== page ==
I believe in sovereignty through service. During the past thirty years I have lived on or near the Navajo Nation and during that time I have been active in American Indian education as a principal, director, and most recently co-founder of community schools based in the concept of Indian self-determination. This experience has taught me that true sovereignty- the ability to speak and act with moral authority about a place and its people – is not in the hands of governments: it is in the hands of each of us who care for the land and people and acts on that caring.
This I learned from years of watching many Navajo youth grow up and be educated only to wish they could move away from the reservation… away from their communities… because they felt disconnected from the workings of their community. They didn’t feel they had any personal power to do anything to improve things. To counteract this, our school established a program to provide service to the elders in the community. With the help of teachers, students cut firewood for them, cleaned around their houses, hauled water for them. Noticing the tears of joy in the eyes of the elders when this help occurred, students began to care about their community. They wanted to help more, they sought to understand how the governments could do a better job of helping these elders. We also involved the students in efforts to heal the desert surrounding the school, that had been over grazed for many years, by planting native plants, shade trees, and fruit trees. As the elders and the environment responded to our caring and our action many of us, students, educators, and parents began to feel the urge to speak to leaders in the community about our concerns and dreams for the community and how we wanted to be part of the solution. We developed our sense of sovereignty through our service.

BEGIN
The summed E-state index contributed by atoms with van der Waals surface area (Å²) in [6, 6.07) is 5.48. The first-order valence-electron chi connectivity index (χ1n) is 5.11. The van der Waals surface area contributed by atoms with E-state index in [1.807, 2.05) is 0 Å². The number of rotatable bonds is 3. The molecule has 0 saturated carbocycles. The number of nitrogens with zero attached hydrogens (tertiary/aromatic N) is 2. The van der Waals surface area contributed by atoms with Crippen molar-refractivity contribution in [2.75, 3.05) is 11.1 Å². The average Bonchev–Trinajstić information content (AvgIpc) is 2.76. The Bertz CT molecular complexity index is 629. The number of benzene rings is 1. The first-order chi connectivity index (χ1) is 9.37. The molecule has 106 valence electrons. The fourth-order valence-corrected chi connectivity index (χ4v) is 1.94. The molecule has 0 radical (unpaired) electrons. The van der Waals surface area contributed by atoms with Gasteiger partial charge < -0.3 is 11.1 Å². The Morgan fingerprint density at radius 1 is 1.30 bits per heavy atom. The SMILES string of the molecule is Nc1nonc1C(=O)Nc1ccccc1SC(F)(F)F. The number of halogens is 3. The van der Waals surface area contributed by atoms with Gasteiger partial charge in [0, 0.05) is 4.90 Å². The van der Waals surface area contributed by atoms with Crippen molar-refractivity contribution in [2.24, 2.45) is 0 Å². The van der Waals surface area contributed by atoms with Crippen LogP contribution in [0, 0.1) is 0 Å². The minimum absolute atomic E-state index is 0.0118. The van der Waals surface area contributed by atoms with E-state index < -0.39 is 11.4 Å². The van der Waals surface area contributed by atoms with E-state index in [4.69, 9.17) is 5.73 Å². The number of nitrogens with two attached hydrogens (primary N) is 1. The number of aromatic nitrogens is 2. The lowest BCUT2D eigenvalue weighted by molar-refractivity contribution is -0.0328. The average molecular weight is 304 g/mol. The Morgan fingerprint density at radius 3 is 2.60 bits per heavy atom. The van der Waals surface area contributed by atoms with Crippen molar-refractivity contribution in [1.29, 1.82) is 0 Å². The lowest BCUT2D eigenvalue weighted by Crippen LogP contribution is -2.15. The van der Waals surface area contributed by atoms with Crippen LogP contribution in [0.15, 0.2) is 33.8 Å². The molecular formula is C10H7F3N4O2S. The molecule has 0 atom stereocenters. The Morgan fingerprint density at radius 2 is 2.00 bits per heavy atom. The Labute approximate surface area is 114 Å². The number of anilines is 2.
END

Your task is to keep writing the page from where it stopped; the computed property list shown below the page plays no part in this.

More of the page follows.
I believe that this same approach works on a national and international level. The communities in our country that are the most vibrant are those in which enough of the people living there act on their caring and concern for the land and the people. They serve the common good. And through this service they develop a voice with passion and authority about what is needed in their community; they develop true sovereignty, whether it is acknowledged by the legal system or not. I believe that our nation’s efforts in Iraq could have been much more successful after the occupation if our government’s policies had focused more on our providing service to the land and the people- providing reliable electricity and water, helping people find jobs, and getting the youth involved in helping their communities. Indeed, I believe the future of Iraq depends upon the Iraqis who serve the common good in spite of the danger. We develop our voice to lead people by showing how we care through our actions.
The beauty of sovereignty through service is that it can start with just a simple gesture, it can start with the youth, and it can expand to empower everyone. This I believe.
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